Before making a career change, it’s smart to ask what the future holds for your chosen field. Some jobs that were common a decade ago have disappeared because of technology, so why take the leap if employment prospects are bleak? If you’re interested in a healthcare career but are wondering what the demand for licensed practical nurses (LPNs) will be in the next ten years, keep reading, we have good news.
What Does an LPN Do?
LPNs are entry-level professional nurses. Responsibilities vary by setting but are primarily practical tasks such as:
- Helping patients to move, bathe, eat, dress and use the toilet
- Taking vital signs
- Measuring intake and output
- Dressing wounds
- Bedsore prevention
- Mouth care
- Tube feedings
- Managing medical equipment
- Inserting urinary catheters
- Checking blood glucose
- Administering medications including insulin
- Assisting with therapeutic exercises
- Collecting biological specimens
- Providing emotional support
- Patient education
Where Does an LPN work?
LPNs work for a broad range of employers including:
- Nursing homes
- Assisted living centers
- Doctor’s offices
- Home healthcare agencies
- Public health departments
Of the more than 688,100 licensed practical or licensed vocational nurses now working, most work in nursing facilities and senior homes. Hospitals come in a close second, according to the U.S. Bureau of Labor Statistics. While LPNs have mostly been replaced by medical assistants in doctor’s offices, opportunities are growing in home healthcare. An LPN’s skills are ideal for stable, home-bound patients.
What is the Current Demand for Nurses?
According to the US Bureau of Labor Statistics, demand for licensed practical nurses will grow 9 percent through 2030, that’s more than 60,000 new job openings. Why so many? The need is fueled by several factors across different fronts.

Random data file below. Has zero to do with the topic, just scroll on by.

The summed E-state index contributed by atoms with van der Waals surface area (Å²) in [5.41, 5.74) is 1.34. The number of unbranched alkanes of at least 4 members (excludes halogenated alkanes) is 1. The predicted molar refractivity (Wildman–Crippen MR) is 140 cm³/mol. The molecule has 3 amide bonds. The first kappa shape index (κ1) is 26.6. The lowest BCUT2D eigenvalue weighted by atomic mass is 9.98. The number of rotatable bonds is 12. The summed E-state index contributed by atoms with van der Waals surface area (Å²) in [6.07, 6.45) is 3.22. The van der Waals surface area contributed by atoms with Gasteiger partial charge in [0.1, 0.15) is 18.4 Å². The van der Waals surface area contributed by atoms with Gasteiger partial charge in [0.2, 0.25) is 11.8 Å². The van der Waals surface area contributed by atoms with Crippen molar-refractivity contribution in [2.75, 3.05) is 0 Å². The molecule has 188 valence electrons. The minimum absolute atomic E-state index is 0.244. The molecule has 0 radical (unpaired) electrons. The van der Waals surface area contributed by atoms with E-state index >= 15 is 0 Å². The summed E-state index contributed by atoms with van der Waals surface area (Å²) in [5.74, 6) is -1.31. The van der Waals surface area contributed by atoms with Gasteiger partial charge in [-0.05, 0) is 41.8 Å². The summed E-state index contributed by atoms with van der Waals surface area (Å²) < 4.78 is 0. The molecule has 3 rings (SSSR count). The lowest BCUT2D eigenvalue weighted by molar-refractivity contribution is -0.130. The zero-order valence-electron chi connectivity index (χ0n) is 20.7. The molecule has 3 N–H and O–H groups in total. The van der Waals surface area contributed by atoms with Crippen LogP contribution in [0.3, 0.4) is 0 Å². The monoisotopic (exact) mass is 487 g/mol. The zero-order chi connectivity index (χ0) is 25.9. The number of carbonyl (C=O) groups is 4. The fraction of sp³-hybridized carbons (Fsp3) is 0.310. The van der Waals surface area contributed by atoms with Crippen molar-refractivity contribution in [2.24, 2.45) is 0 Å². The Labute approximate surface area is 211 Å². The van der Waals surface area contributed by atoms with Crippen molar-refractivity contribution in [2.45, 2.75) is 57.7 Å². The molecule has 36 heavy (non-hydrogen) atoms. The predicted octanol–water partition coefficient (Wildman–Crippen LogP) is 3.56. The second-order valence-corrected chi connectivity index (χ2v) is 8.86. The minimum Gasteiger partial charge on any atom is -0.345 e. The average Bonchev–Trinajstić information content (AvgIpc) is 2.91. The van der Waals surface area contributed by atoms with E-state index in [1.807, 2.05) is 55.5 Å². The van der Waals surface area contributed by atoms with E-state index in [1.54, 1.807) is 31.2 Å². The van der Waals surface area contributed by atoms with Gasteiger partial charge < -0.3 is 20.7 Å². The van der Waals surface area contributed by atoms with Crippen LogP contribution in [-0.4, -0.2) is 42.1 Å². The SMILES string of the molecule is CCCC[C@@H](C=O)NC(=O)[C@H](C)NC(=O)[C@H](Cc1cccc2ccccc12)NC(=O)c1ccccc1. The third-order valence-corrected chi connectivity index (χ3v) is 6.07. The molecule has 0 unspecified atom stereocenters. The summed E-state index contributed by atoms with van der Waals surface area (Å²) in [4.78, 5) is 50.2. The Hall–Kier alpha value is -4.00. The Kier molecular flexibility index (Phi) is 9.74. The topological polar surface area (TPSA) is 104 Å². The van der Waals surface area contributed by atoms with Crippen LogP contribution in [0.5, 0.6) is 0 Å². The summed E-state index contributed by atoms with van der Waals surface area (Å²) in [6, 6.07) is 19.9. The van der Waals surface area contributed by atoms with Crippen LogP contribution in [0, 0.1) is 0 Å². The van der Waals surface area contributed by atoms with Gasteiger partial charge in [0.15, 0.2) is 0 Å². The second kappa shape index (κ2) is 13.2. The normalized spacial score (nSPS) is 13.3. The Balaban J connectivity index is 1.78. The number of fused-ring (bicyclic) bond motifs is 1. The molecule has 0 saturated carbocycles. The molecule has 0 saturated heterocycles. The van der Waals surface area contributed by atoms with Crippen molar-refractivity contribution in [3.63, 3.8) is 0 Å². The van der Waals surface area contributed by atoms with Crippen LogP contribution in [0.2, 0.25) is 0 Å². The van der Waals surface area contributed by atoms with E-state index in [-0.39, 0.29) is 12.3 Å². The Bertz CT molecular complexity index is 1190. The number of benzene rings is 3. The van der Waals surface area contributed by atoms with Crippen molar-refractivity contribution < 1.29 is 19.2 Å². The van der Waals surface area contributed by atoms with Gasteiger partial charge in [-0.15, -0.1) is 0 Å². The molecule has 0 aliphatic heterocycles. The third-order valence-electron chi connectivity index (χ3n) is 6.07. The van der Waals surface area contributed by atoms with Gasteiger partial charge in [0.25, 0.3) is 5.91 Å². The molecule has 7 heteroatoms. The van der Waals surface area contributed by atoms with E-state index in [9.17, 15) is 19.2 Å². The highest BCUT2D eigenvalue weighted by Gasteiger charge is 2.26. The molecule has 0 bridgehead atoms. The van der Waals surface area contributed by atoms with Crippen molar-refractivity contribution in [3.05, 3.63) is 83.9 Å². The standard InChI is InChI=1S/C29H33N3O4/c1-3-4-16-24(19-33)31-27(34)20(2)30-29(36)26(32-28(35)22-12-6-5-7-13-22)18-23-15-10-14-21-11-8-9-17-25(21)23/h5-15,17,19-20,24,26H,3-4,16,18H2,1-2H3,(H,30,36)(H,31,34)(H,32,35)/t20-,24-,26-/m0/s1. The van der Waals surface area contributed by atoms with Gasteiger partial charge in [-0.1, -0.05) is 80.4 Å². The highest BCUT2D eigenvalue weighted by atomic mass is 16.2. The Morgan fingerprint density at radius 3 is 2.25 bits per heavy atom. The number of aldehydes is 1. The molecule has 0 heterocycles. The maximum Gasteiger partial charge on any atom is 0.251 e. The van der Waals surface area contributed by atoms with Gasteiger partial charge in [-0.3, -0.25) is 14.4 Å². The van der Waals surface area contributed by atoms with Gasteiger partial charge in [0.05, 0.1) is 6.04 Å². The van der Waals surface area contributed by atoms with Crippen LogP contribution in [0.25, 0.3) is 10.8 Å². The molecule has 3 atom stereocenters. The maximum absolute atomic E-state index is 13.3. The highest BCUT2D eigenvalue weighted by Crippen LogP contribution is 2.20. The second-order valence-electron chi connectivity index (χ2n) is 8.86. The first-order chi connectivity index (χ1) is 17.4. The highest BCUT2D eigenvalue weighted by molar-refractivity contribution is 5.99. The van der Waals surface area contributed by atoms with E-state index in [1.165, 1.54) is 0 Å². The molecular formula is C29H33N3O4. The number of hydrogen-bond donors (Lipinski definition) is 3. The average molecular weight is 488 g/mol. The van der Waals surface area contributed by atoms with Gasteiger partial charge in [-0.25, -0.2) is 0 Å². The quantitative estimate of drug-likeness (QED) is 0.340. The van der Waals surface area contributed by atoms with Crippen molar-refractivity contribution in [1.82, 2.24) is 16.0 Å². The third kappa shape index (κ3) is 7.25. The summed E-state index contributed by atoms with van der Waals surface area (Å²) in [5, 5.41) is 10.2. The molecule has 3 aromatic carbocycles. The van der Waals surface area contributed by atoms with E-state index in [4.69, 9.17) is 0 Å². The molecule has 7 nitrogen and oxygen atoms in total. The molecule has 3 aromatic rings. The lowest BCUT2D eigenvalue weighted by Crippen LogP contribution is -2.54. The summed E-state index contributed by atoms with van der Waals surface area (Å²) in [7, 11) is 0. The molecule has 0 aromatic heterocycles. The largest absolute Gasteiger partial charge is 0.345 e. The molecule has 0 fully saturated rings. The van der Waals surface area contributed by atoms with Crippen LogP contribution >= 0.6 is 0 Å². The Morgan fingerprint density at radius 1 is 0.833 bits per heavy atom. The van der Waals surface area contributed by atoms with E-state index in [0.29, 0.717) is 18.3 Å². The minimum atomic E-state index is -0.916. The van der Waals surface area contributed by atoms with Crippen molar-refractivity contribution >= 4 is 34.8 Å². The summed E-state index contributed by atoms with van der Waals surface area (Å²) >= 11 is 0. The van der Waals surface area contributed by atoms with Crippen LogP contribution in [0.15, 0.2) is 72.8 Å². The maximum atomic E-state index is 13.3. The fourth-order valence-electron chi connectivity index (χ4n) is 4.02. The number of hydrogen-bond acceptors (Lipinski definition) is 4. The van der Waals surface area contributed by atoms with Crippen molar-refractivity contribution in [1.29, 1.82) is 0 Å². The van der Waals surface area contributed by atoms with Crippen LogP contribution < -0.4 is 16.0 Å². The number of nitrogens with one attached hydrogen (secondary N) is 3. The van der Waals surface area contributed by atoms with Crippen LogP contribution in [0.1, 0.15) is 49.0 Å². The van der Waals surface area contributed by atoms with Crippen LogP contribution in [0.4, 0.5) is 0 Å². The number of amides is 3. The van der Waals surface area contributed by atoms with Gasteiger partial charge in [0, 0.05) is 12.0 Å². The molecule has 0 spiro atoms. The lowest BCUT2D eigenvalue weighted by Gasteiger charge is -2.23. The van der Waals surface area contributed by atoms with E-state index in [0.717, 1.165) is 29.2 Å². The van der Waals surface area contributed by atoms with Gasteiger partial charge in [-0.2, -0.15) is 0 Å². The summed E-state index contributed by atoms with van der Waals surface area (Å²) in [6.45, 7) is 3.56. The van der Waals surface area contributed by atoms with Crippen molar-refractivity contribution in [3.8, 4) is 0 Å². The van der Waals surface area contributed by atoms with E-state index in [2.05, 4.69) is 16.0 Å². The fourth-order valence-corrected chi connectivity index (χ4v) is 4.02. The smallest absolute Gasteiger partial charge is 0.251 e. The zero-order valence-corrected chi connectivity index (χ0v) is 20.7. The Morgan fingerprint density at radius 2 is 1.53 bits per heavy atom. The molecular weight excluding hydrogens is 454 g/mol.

Why Are Nurses in Demand?
Nurses are always in demand. There’s been a persistent but manageable nursing shortage for two decades. But the need for new talent is increasing nationwide as we face a perfect storm of circumstances. A combination of factors is to blame.
The number of Americans who now have health insurance has increased, so more nurses are needed to meet the demand. Patients, insurers, and government agencies are all looking for ways to improve accessibility to services, and nurses are the gateway.
Nursing has evolved significantly as a profession in the last two decades. Nurses are taking over roles once reserved for physicians. Data published by the Association of American Medical Colleges projects a shortage of up to 55,000 primary care physicians by 2033, so nurses are picking up the slack. More nurse-centric roles have been created as medical students are increasingly choosing specialties over primary healthcare.
Supervised by doctors, advanced practice nurses are also stepping up as primary care providers. Their participation in preventive health and wellness programs is expected to mitigate demand for acute care services while saving the healthcare system billions. But every nurse promoted means one less direct care provider, so LPNs are in demand.
Quality Care Incentives
Quality care incentives have changed how healthcare facilities do business. Lengthy hospital stays have been replaced with better aftercare, most of which can be managed by nurses.
Nurses are also being tapped to prevent admissions by working with at-risk patients to manage chronic illnesses. Research shows that supporting patients at home lowers hospitalizations and mortality.
Changing Population Demographics